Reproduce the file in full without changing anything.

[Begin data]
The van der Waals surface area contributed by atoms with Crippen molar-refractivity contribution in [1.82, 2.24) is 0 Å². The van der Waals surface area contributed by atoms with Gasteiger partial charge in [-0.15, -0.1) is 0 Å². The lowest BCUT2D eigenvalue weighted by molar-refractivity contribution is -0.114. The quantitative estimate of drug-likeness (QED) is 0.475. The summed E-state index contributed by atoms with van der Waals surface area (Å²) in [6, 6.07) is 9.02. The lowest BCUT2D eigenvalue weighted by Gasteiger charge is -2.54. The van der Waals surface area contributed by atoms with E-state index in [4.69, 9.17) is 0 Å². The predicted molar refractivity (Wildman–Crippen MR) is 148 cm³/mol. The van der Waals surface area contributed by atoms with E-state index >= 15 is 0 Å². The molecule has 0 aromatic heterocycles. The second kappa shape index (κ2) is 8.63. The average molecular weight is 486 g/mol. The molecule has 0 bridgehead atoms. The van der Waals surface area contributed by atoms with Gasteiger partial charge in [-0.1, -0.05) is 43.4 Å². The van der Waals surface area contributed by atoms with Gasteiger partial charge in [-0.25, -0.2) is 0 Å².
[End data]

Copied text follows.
The van der Waals surface area contributed by atoms with Crippen molar-refractivity contribution in [1.82, 2.24) is 0 Å². The van der Waals surface area contributed by atoms with Gasteiger partial charge in [-0.15, -0.1) is 0 Å². The lowest BCUT2D eigenvalue weighted by molar-refractivity contribution is -0.114. The quantitative estimate of drug-likeness (QED) is 0.475. The summed E-state index contributed by atoms with van der Waals surface area (Å²) in [6, 6.07) is 9.02. The lowest BCUT2D eigenvalue weighted by Gasteiger charge is -2.54. The van der Waals surface area contributed by atoms with E-state index in [4.69, 9.17) is 0 Å². The predicted molar refractivity (Wildman–Crippen MR) is 148 cm³/mol. The van der Waals surface area contributed by atoms with E-state index >= 15 is 0 Å². The molecule has 0 aromatic heterocycles. The second kappa shape index (κ2) is 8.63. The average molecular weight is 486 g/mol. The molecule has 0 bridgehead atoms. The van der Waals surface area contributed by atoms with Gasteiger partial charge in [-0.1, -0.05) is 43.4 Å². The van der Waals surface area contributed by atoms with Gasteiger partial charge in [-0.25, -0.2) is 0 Å².